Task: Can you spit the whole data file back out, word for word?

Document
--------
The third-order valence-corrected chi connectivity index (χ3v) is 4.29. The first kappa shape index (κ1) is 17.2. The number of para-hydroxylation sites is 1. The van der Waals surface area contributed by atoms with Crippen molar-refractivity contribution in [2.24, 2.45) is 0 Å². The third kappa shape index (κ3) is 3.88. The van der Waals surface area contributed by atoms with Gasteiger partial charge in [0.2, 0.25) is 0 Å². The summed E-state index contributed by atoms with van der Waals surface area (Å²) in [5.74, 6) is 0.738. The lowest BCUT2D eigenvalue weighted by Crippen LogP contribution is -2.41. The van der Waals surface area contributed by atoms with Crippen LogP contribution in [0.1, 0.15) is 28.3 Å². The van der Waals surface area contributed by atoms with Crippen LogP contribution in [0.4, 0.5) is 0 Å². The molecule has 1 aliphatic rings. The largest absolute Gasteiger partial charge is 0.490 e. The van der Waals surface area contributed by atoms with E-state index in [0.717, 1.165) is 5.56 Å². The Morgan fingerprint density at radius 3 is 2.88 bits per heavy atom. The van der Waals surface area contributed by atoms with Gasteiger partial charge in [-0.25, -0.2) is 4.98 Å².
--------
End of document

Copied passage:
The third-order valence-corrected chi connectivity index (χ3v) is 4.29. The first kappa shape index (κ1) is 17.2. The number of para-hydroxylation sites is 1. The van der Waals surface area contributed by atoms with Crippen molar-refractivity contribution in [2.24, 2.45) is 0 Å². The third kappa shape index (κ3) is 3.88. The van der Waals surface area contributed by atoms with Gasteiger partial charge in [0.2, 0.25) is 0 Å². The summed E-state index contributed by atoms with van der Waals surface area (Å²) in [5.74, 6) is 0.738. The lowest BCUT2D eigenvalue weighted by Crippen LogP contribution is -2.41. The van der Waals surface area contributed by atoms with Crippen LogP contribution in [0.1, 0.15) is 28.3 Å². The van der Waals surface area contributed by atoms with Crippen LogP contribution in [0.4, 0.5) is 0 Å². The molecule has 1 aliphatic rings. The largest absolute Gasteiger partial charge is 0.490 e. The van der Waals surface area contributed by atoms with E-state index in [0.717, 1.165) is 5.56 Å². The Morgan fingerprint density at radius 3 is 2.88 bits per heavy atom. The van der Waals surface area contributed by atoms with Gasteiger partial charge in [-0.25, -0.2) is 4.98 Å².